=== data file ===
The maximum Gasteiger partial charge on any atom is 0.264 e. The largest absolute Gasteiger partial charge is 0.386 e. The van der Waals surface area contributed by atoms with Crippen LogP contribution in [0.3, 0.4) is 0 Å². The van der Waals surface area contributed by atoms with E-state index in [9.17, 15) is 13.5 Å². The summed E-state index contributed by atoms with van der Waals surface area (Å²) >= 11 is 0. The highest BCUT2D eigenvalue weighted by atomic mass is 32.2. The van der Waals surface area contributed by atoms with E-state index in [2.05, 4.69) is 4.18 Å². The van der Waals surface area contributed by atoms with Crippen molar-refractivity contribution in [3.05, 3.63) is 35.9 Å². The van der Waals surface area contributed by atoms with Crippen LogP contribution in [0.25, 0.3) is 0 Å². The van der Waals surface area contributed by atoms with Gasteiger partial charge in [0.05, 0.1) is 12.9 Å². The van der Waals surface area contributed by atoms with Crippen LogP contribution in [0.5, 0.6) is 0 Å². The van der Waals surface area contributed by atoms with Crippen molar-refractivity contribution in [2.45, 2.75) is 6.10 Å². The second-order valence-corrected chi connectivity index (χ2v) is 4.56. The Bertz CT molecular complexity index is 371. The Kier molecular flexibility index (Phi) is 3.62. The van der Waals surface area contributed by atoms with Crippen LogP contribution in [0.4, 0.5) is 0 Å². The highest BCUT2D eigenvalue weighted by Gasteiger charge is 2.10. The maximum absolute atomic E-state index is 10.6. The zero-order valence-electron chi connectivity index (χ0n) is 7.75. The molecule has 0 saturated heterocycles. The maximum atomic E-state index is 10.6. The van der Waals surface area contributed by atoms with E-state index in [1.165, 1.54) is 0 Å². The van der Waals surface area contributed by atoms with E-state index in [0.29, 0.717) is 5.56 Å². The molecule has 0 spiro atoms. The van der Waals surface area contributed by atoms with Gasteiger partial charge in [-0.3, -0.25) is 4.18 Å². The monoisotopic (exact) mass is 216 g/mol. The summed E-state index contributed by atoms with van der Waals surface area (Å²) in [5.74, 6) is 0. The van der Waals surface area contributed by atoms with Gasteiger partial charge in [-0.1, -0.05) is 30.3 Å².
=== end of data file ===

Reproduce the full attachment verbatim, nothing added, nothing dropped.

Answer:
The maximum Gasteiger partial charge on any atom is 0.264 e. The largest absolute Gasteiger partial charge is 0.386 e. The van der Waals surface area contributed by atoms with Crippen LogP contribution in [0.3, 0.4) is 0 Å². The van der Waals surface area contributed by atoms with E-state index in [9.17, 15) is 13.5 Å². The summed E-state index contributed by atoms with van der Waals surface area (Å²) >= 11 is 0. The highest BCUT2D eigenvalue weighted by atomic mass is 32.2. The van der Waals surface area contributed by atoms with E-state index in [2.05, 4.69) is 4.18 Å². The van der Waals surface area contributed by atoms with Crippen molar-refractivity contribution in [3.05, 3.63) is 35.9 Å². The van der Waals surface area contributed by atoms with Crippen LogP contribution in [0.25, 0.3) is 0 Å². The van der Waals surface area contributed by atoms with Gasteiger partial charge in [0.05, 0.1) is 12.9 Å². The van der Waals surface area contributed by atoms with Crippen LogP contribution in [0.5, 0.6) is 0 Å². The van der Waals surface area contributed by atoms with Crippen molar-refractivity contribution in [2.45, 2.75) is 6.10 Å². The second-order valence-corrected chi connectivity index (χ2v) is 4.56. The Bertz CT molecular complexity index is 371. The Kier molecular flexibility index (Phi) is 3.62. The van der Waals surface area contributed by atoms with Crippen LogP contribution in [0.4, 0.5) is 0 Å². The highest BCUT2D eigenvalue weighted by Gasteiger charge is 2.10. The maximum absolute atomic E-state index is 10.6. The zero-order valence-electron chi connectivity index (χ0n) is 7.75. The molecule has 0 saturated heterocycles. The maximum atomic E-state index is 10.6. The van der Waals surface area contributed by atoms with E-state index in [1.165, 1.54) is 0 Å². The van der Waals surface area contributed by atoms with E-state index in [0.29, 0.717) is 5.56 Å². The molecule has 0 spiro atoms. The van der Waals surface area contributed by atoms with Gasteiger partial charge in [-0.3, -0.25) is 4.18 Å². The monoisotopic (exact) mass is 216 g/mol. The summed E-state index contributed by atoms with van der Waals surface area (Å²) in [5.74, 6) is 0. The van der Waals surface area contributed by atoms with Gasteiger partial charge in [-0.1, -0.05) is 30.3 Å².